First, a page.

- The middle dot
\cdotpU+00b7) and the Greek interpunct
·(U+0387) are now treated as equivalent to the dot operator
- The minus sign
\minusU+2212) is now treated as equivalent to the hyphen-minus sign
I’m not sure that new syntax will be hugely popular, but I would hate to be staring at code that looks identical (for dot, or very similar for minus), working in current Julia, and be confused why not working the same in 1.6 LTS. Maybe the error messages will be helpful and make obvious, but still I think bad for at least newbies.
Yes, I also hope 1.7 will support, as this seems like a very important package, and as far as I know the only package no longer supported by current Julia, nor LTS (i.e. 1.0.x), only supported by 1.3. I’m not up-to-peed on what broke it in 1.4, but if it can be fixed in 1.7, but not 1.6, then that’s an excellent reason for 1.7 to be LTS.
You see that term occasionally, while never in NEWS. That’s not something to worry about for 1.7, but does it mean we wouldn’t want to backport to 1.6?
What I know of not mentioned in NEWS, lots of speedup in floating-point code (e.g. 50%), thanks to Oscar, and such aren’t mentioned as a constant factor. But there’s also fix for quadratic behavior regarding to memory allocations. It’s not mentioned in NEWS, I think because it’s a rare edge case. But I would want to avoid those in LTS too.
If we choose 1.7 and regret it, we could always add 1.6 as LTS (doubling backport effort), but if 1.6 is chosen then we can’t simply chose 1.7 and drop 1.6 as LTS, then it would be a short-term support version… However, the length/meaning of LTS has never been defined.
If 1.6 is chosen as LTS, what can we backport, or more importantly what CAN’t we backport from 1.7+? Anything obvious, good-to-have, feature?
Features aren’t backported. Full stop. The new manifest version is on the edge of being overly feature-y, but it fixes a major workflow issue.
The stream of random numbers in some cases already changed a few times:
% julia-13 -E 'using Random; Random.seed!(1); rand((1,2,3,4,5))' 2 % julia-14 -E 'using Random; Random.seed!(1); rand((1,2,3,4,5))' 3 % julia-15 -E 'using Random; Random.seed!(1); rand((1,2,3,4,5))' 2 % julia -E 'using Random; Random.seed!(1); rand((1,2,3,4,5))' # Julia v1.6 4 % julia-master -E 'using Random; Random.seed!(1); rand((1,2,3,4,5))' 1
In fact, the stream of random numbers is documented to be able to change between any two versions. That’s a good thing - noone should rely on randomness (use property based testing or some other method to ensure your code is correct, rather than comparing with some “golden numbers”).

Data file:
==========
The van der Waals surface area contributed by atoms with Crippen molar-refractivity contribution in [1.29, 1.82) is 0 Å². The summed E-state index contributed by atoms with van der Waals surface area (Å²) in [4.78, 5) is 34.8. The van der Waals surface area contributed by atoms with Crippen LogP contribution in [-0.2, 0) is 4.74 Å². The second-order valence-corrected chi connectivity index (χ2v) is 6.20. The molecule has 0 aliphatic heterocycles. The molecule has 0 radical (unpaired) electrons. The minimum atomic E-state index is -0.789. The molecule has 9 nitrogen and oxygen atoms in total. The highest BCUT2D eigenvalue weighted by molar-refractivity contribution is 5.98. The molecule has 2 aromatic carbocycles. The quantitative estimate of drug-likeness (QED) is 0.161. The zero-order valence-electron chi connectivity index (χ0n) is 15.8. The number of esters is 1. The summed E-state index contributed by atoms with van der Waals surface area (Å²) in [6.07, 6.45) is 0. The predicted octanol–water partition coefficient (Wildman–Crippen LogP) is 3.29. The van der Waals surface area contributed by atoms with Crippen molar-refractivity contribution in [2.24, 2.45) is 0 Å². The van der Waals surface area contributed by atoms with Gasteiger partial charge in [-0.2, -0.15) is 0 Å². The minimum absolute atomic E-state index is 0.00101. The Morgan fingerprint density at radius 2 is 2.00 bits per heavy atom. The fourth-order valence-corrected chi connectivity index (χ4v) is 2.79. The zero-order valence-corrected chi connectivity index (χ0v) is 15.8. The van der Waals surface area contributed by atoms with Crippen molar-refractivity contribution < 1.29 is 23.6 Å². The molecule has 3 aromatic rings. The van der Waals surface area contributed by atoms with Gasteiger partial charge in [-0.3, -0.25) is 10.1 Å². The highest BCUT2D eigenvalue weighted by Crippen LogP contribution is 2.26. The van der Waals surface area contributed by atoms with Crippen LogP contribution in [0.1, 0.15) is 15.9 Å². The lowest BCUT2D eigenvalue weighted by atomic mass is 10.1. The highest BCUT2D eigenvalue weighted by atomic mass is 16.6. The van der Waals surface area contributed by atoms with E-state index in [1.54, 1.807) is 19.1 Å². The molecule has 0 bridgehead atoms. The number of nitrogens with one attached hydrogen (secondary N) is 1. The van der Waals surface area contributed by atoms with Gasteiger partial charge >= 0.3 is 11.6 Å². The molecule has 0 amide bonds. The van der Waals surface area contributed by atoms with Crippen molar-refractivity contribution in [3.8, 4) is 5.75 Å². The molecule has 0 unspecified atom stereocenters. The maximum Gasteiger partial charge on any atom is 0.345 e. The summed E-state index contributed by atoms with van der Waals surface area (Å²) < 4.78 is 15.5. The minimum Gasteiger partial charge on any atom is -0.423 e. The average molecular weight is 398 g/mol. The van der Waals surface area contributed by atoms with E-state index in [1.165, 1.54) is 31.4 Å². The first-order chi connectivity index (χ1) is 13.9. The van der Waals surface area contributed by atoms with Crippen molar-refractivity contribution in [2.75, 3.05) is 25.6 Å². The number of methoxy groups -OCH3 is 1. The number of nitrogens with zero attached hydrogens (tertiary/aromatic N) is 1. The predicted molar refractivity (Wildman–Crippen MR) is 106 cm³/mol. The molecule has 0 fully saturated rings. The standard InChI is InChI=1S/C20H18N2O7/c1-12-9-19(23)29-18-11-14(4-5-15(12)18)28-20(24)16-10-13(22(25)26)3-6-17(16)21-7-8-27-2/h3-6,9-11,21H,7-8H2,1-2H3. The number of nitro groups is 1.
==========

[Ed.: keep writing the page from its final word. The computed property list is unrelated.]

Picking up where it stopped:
Since AD is so important for the future of Julia, I would strongly support picking whatever version for LTS that will enable the Diffractor-and-cousins. If those will require features in 1.7, then I think it is better to wait.
The better question is how important AD is for the risk-averse users who prefer the stability of an LTS release over new features in new minor releases. I’m kinda doubtful that cutting edge AD technology is in focus for that user group.
Maybe you are right, but is it worth waiting for the 1.7 beta to mature for the risk-averse users? The issue may be that a whole bunch of packages start lower-bounding at 1.7 because they want AD to work, at which point the LTS isn’t especially useful.
LTS is only for those who wants to keep stuff that is already working working, it’s certainly not for those who wants anything new, like new features.
For sure. But if there are compelling reasons that a bunch of crucial packages will lowerbound to 1.7 because it is the only way they can be AD-compatible, then that is a problem. It might make a bunch of people stuck with old versions of packages and unable to upgrade a year from now.
…of course, if Julia 1.7 is not strictly required for the fancy replacements for Zygote, then this may be a moot point.
I persoally inted to use the revamped version of
range, and am a little sad that that code will not work in the LTS version.
I’d think that at least some of the changes to
range should be able to be provided to older versions via Compat.jl.